April 25–May 1, 2008
In a blacked-out basement during a bombardment at the peak of the Iran-Iraq war, a man began to shave his brother-in-law’s long dervish beard. When the raid ended and the lights flickered back on, half of the man’s face was unshaved. Born in 1979 amid a revolution, and with a war with neighboring Iraq to come, Ali Chitsaz has heard his share of war stories such as this one. Those experiences, sad and darkly funny at once, often find a home in his work. In his latest show at Tehran’s Golestan Gallery, the young painter captured that same spirit, with aesthetic influences ranging from Persian miniatures to Qajar photography.
The seventeen canvases on view at Tehran’s Golestan Gallery in this first solo show were painted in cheerful colors. Their naive style, complete with distorted dimensions and gawky perspectives, resembled that of traditional Iranian ghahve-khane (coffeehouse) painting. And they were funny. In The Invisible Rainbow (2007), one of many men in enormous turbans sat on an even larger Kent cigarette box; the turbans’ shape was repeated in a bouquet of flowers depicted in the upper-right-hand corner of the painting. The latter motif was also taken up in Camouflage (2008), in which two bearded and turbaned men, holding leaves in their hands, disguised themselves in a flowerpot. The figures in The Battle of Mamasani (2008) shot and stabbed each other behind the giant crowned head of a Qajar king.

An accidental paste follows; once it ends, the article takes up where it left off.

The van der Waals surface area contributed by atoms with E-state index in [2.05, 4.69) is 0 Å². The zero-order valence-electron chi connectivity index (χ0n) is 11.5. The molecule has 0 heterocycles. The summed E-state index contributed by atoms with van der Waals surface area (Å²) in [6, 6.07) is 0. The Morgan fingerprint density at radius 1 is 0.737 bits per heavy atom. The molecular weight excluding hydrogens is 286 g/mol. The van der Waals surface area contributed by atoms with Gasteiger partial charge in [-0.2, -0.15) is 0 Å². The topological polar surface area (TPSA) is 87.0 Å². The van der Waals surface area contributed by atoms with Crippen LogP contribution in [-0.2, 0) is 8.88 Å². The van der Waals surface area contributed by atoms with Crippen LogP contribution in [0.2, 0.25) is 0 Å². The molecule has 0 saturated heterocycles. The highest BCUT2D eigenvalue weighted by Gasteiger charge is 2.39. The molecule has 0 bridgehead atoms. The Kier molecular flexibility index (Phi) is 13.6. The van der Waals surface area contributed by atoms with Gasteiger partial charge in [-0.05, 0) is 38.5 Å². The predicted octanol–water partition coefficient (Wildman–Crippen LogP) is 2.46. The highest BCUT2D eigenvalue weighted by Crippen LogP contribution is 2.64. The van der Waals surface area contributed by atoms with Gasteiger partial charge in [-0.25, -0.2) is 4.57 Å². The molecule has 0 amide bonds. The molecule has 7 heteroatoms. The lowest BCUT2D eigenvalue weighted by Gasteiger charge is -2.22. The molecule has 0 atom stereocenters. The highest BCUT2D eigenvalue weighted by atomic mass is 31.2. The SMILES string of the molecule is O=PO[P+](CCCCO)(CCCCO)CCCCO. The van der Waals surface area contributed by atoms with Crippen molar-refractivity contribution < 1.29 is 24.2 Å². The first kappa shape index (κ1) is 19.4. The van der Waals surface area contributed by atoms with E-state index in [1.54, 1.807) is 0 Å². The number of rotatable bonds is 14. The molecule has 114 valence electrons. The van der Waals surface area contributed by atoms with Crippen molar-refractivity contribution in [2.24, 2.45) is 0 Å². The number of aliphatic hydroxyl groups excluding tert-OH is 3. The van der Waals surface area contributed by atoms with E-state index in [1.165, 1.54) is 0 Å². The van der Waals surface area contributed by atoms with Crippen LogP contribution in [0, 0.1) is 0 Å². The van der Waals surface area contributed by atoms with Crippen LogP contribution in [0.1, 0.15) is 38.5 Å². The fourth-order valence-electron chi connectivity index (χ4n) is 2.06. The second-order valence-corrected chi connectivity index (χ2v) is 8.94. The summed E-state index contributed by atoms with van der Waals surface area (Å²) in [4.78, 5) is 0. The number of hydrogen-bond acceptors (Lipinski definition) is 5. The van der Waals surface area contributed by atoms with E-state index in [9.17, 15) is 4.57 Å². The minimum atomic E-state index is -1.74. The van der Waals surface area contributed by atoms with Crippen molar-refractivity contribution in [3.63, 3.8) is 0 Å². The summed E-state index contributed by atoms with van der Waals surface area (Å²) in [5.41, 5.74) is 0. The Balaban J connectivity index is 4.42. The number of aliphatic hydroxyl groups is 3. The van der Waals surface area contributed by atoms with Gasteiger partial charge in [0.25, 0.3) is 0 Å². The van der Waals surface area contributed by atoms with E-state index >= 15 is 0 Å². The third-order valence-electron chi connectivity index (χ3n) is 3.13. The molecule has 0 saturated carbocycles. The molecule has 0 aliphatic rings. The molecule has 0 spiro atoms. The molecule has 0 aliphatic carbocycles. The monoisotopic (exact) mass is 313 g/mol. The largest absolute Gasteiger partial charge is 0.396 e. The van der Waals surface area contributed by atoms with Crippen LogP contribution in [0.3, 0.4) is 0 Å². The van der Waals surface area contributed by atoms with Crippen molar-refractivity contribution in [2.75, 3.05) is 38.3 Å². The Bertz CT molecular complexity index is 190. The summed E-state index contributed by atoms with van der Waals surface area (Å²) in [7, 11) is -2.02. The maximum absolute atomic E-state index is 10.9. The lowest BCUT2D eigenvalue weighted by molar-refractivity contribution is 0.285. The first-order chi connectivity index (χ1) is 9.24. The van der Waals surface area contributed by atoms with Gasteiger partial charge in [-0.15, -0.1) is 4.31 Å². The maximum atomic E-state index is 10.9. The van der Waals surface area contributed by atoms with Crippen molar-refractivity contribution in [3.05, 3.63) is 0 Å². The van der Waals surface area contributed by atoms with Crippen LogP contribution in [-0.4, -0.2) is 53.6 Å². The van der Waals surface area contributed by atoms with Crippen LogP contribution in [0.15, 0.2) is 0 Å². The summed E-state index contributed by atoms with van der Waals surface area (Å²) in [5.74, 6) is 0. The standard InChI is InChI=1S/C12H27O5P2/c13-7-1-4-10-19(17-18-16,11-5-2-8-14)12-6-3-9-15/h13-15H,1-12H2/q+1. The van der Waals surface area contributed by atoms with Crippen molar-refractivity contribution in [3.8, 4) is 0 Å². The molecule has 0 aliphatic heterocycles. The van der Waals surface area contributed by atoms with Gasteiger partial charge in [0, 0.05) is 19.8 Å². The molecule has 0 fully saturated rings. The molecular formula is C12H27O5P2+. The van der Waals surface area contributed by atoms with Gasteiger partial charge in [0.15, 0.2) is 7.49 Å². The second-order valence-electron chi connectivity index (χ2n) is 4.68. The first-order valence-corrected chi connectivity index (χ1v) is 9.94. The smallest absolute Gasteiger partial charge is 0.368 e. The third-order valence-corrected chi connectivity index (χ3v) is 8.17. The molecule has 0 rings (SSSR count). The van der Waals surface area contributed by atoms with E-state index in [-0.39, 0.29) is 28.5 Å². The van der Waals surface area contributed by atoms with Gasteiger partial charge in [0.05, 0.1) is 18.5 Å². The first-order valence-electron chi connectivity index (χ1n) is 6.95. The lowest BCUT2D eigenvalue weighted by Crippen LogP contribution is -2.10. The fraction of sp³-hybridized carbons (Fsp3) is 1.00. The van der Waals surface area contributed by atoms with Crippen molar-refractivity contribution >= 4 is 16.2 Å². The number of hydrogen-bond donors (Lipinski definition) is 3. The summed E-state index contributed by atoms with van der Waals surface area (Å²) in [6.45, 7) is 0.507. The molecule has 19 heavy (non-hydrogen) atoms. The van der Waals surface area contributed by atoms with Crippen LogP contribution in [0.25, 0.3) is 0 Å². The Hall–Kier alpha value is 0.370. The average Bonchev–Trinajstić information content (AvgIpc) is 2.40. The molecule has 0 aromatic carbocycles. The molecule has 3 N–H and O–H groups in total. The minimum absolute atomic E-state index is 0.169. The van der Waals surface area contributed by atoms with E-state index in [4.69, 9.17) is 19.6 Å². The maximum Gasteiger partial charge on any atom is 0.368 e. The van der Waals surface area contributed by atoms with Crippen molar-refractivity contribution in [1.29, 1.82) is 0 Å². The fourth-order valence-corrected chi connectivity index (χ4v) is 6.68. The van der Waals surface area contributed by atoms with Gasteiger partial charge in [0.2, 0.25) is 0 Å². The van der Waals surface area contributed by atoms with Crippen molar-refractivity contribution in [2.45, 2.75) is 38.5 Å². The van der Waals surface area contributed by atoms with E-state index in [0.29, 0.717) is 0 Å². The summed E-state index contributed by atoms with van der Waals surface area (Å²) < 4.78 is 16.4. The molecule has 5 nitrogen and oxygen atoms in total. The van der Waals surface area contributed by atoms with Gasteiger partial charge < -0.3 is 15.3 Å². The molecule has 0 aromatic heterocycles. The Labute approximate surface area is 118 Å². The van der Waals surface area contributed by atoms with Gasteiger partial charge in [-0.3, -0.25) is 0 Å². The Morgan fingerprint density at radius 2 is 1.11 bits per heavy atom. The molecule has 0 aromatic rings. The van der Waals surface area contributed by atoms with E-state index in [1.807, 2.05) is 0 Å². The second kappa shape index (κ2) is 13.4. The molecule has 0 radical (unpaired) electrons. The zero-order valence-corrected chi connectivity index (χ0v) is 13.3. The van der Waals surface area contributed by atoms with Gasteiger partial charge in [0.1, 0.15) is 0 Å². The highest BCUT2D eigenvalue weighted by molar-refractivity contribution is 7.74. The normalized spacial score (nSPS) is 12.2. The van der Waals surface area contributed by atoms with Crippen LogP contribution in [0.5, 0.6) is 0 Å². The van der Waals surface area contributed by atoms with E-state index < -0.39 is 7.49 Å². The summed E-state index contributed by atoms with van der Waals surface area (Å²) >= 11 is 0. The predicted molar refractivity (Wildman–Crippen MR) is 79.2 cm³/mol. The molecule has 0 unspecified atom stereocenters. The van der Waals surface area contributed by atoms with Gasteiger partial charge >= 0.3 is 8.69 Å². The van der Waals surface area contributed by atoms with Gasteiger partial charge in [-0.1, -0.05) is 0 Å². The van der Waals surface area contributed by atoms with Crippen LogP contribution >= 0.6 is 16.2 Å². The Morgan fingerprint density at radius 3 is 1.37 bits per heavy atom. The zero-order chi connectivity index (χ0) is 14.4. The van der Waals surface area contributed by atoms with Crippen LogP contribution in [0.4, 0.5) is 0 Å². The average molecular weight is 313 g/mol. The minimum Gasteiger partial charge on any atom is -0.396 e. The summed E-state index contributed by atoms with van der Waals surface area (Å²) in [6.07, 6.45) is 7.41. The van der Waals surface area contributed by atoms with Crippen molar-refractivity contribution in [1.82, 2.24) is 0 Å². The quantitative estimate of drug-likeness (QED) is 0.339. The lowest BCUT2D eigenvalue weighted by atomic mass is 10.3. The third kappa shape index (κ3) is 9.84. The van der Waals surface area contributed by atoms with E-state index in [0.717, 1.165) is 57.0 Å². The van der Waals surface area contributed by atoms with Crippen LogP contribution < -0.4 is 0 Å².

While the artist at times seemed satisfied with a cheap laugh, Chitsaz generally avoided falling into the realm of simple caricature. His attention to the nuances of Persian art history was impressive; his chaotic battlefields, for example, owed much to the great fifteenth-to-sixteenth-century Herat School painter Kamal od-din Behzad — a sea of galloping men, hands holding weapons, chopped-off heads. A man or two stared out of the canvas, gazing straight into the eyes of the viewer, and you felt as if you had been caught witnessing a massacre you were never meant to see.
At times, Chitsaz’s turbaned men evoked Ottoman sultans or Muslim clerics, and his works mixed men in the dress of the Safavid (1502–1736) and Qajar (1794–1925) dynasties. Indeed, some of his figures appeared to have come straight out of Qajar-era photographs of the shah, clerics, and infantrymen posing with furious miens. Chitsaz came off like a mutinous artist who, bored with making portraits of the ruler, secretly paints loonies and vagabonds on the streets without the shah’s permission. While coffeehouse paintings and miniatures illustrate well- known stories such as the Shahnama (Book of Kings), Chitsaz’s works told a story of his own imagining, an occasionally violent, often absurd world that served as a poignant metaphor for the times.
The paintings at the Golestan exhibition were hung in the sort of faux-rococo gilt frames one finds in downtown Tehran semsari (pawnshops), giving gallery visitors the sensation of walking into a nineteenth-century kakh (palace), decorated with recently dusted oils. But these frames, like the artworks themselves, pointed to one of the dilemmas of contemporary Iranian painting, and Iranian visual art in general: the work — as technically strong or, in this case, visually appealing as it was — dwelled in the past, using it as a pat metaphor for the present. While this trend has met enormous success in the art market recently, one hopes that younger artists will deviate from what has become a formula, daring to fashion new vocabularies for the present.